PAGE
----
What type of fly tying vise should you buy?

Buying a fly tying vise for the first time can be a dizzying experience, and even seasoned fly tyers can get lost in the vast sea of features, claims of innovation, and multitude of add-ons, options, and jaw choices that are out there.

This is definitely not an exhaustive list of vises, but it should cover a pretty large number of the available vises and types/styles of vises.

  1. Rotary Vises:
What Type of Fly Tying Vise Should You Buy? A Guide

Rotary fly tying vises, such as the Renzetti Traveler 2200 and the Dyna-King Barracuda, allow the fly to be rotated while tying, providing easier access to different angles and facilitating precise thread placement. Pros include versatility, improved tying efficiency, and better visual examination during the tying process. However, rotary vises tend to be more expensive compared to non-rotary vises. Some other models are the Peak Rotary Vise, Renzetti Presentation, Griffin Odyssey Spider, Stonfo Transformer and Stonfo Elite.

  1. C-Clamp Vises:

A lot of fly tying vises are available with a C-Clamp or a pedestal, like the Griffin Montana Mongoose and the Regal Medallion. The C-clamp attaches to the edge of a table or workbench, making it easy to attach and remove if you tie in different locations. Pros also include stability and portability, and usually a lower price point than a pedestal vise.

  1. Pedestal Vises:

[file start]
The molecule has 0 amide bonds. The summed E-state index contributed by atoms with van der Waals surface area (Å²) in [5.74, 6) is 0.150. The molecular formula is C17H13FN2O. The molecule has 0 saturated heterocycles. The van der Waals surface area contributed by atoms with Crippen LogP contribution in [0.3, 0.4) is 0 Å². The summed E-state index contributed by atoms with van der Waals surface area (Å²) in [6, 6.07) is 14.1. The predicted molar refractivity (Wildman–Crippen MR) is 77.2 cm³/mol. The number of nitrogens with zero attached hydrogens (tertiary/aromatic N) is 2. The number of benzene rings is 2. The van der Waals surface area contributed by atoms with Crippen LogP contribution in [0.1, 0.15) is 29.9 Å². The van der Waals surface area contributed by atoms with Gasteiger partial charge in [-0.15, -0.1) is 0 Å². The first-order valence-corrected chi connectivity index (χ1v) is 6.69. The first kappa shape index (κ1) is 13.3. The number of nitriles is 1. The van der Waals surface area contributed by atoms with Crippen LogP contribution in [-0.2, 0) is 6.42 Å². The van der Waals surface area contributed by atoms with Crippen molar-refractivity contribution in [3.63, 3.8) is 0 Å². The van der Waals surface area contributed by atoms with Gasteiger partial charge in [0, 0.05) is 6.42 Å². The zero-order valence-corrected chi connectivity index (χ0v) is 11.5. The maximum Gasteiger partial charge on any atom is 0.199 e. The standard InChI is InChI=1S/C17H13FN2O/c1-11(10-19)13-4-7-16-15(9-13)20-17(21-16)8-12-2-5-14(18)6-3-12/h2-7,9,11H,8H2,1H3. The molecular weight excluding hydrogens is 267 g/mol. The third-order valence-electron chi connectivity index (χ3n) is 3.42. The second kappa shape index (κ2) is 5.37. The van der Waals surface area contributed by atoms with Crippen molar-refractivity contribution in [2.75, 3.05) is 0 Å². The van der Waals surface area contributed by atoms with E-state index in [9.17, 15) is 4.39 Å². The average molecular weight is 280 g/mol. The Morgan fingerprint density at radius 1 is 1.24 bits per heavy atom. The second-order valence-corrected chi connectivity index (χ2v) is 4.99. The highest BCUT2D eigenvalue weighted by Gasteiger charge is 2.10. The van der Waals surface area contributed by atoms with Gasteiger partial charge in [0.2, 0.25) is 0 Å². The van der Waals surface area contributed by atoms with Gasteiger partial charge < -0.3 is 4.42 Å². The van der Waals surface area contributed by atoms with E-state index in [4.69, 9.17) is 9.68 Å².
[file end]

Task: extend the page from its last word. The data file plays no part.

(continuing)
Pedestal vises, such as the Peak Rotary Vise and the HMH Spartan, come with a heavy base that provides stability and eliminates the need for a table edge to clamp onto. Pros include quick setup, and versatility in different tying environments. However, they may not offer as much stability as C-Clamp vises, and are often larger and heavier to transport.

  1. Inline Rotary Vises:

Inline rotary vises, such as the Norvise and the Regal Revolution, feature a unique rotary mechanism where the hook shank remains stationary while the vise rotates. Pros include excellent control over thread placement, simplified material handling, and efficient dubbing techniques, although, they’re usually a bit more expensive.

  1. Tube Fly Vises:

Tube fly vises, like the HMH Tube Spinner Vise and the Stonfo Transformer, are specifically designed for tying tube flies. Pros include versatility in handling different tube diameters and lengths, as well as ease of assembly and disassembly. However, they may have a steeper learning curve for beginners and may require additional accessories for certain tying techniques.

To read more about other materials needed to get started tying flies, check out this article, Beginning fly tying: What materials do you need to get started tying flies?


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